Former Senator Timothy Wirth, writing with Tom Rogers, yesterday published what is perhaps the most plausible account of how President Trump could lose the election and remain President. The essence: Trump makes unfounded claims that China interfered in the election, the Justice Department investigates, the legislatures of four swing states Biden appeared to win decide to refuse to certify the Electoral College slate pending the investigation, the Supreme Court rules that the Electoral College must be held without those states, and Trump wins when the election is thrown to the House of Representatives voting by state.
Enhancing the argument’s superficial appeal is that states don’t have to use popular elections at all to choose the electors for President. Under Article II, § 1, cl. 2, “Each State shall appoint, in such Manner as the Legislature thereof may direct, a Number of Electors.” As a legal matter, a state almost certainly could decide to cancel its popular election and name specific electors. Whether those electors could be bound to vote for a particular candidate is yet to be decided, but reasonably safe electors presumably could be found, even given the possibility of attempts to bribe or unduly influence electors. There does not, however, appear to be any movement in any state to eliminate popular voting for President. (I place aside the National Popular Vote Interstate Compact, which is based on the principle that the national popular vote rather than state popular votes should control.) The public does not want to abandon popular voting for a state’s electoral votes in favor of the decisions of state legislators. I would be surprised if more than a very small portion of voters in a state would support this, even if there is a high probability that the state popular vote will be different from what legislators would decide.
Could a state retroactively cancel a popular vote and substitute the will of legislatures? Maybe, in theory. It isn’t clear “as the Legislature therefore may direct” implies that the direction must be in advance of the election. But as in the federal government, state legislatures may “direct” outcomes only by passing legislation, which requires governors’ signatures. (Jason Harrow noted this in March in explaining why red state legislatures would be unlikely to use coronavirus as an excuse to cancel elections in advance.) Three of the four states in the Wirth-Rogers scenario have Democratic governors.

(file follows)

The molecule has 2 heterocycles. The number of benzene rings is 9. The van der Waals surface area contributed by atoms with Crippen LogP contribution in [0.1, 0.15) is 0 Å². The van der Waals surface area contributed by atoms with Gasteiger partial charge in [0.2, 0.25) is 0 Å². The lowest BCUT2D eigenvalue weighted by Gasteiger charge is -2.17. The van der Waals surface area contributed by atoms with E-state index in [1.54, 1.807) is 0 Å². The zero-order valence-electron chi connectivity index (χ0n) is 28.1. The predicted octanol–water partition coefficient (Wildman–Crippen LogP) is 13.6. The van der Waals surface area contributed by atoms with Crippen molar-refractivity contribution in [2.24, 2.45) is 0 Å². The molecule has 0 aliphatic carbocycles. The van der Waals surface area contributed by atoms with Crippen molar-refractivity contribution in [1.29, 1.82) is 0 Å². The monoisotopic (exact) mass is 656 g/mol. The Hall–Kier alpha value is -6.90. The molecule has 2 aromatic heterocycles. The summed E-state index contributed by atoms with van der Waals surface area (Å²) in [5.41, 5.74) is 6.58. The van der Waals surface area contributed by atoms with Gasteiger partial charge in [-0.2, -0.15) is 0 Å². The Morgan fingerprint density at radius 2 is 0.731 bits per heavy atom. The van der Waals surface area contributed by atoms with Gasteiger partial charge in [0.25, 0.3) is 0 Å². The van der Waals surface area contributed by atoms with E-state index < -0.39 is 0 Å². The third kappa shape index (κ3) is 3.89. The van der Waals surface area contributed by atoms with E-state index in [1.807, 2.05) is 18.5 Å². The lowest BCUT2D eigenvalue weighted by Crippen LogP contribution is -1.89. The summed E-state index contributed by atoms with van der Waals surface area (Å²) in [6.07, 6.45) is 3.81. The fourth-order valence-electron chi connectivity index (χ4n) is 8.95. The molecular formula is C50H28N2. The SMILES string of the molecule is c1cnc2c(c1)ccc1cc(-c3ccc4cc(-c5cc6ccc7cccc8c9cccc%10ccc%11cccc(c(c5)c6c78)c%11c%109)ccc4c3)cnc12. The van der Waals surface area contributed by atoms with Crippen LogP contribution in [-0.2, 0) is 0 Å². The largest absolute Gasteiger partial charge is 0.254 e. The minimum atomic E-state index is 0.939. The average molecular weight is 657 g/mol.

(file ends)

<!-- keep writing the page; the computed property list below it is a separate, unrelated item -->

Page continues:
But could a state refuse to certify electors after the fact, with the goal of depriving Biden of a majority? Perhaps this seems more likely, in that it might occur as a result of executive or judicial action in a particular state. But with so many Democratic governors in the relevant states, executive action does not seem likely here. Meanwhile, the Pennsylvania Supreme Court is majority-Democratic and the Wisconsin Supreme Court consists of elected Justices who would thus seem unlikely to nullify the actions of voters in their states.
It’s not even clear that a state could decide not to certify a slate of electors. “The Electors shall meet in their respective states, and vote by ballot for President and Vice-President,” the Twelfth Amendment commands. In Bush v. Gore (2000), the Court emphasized the importance of a definitive resolution so that the Electoral College could meet on schedule. This provides a strong precedent for the Court to resolve a disputed election in some way.
My ultimate disagreement with Wirth and Rogers, however, not a difference in legal interpretation. They are more cynical than I am–even more cynical, I should say, as I am pretty cynical. Their cynicism starts with the assumption that President Trump would do anything he could do to stay in office. Let’s assume that they are right about that. Their cynicism becomes too much when they assume that everyone else, particularly state legislators and Supreme Court Justices, will do whatever it takes to achieve their preferred outcome in the election. I disagree. I believe that Supreme Court Justices will not support actions transparently designed to thwart the will of voters, and state legislators will not either. Any such action would meet the strong disapproval, at the least, not only of Biden supporters but also of many Trump supporters. Polarization notwithstanding, Americans still believe in elections.
Some might say that the true lesson of Bush v. Gore is that Supreme Court Justices will do whatever it takes to have their preferred party win presidential elections. Indeed, Maxwell Stearns and I opened an article on Bush v. Gore with a prescient quote from Jeffrey Segal and Harold Spaeth: “If a case on the outcome of a presidential election should reach the Supreme Court, … the Court’s decision might well turn on the personal preferences of the justices.” I do not think it a coincidence that the Court in Bush v. Gore was split on partisan lines (at least on the question of remedy for the Equal Protection violation found by seven Justices). But Segal and Spaeth qualified their statement by noting that this would happen only “if” a case reached the court and by noting that it “might well turn” on justices’ preferences. Even ardent attitudinalists do not believe that the Supreme Court will use just any manufactured excuse to overturn a clear election. After all, the Supreme Court hasn’t resolved any other election.
Sure, the 2016 election could be resolved in courts, legislatures, or the Supreme Court if there is genuine doubt about how to count the results in a particular state. If it emerged that a foreign power really did stuff ballot boxes with mail-in votes, there would be a legitimate dilemma about how to proceed. But the claim that state legislatures and the Supreme Court would disingenuously overturn a clear election result with a bogus interference theory (even if the President were to invite such action) is fanciful.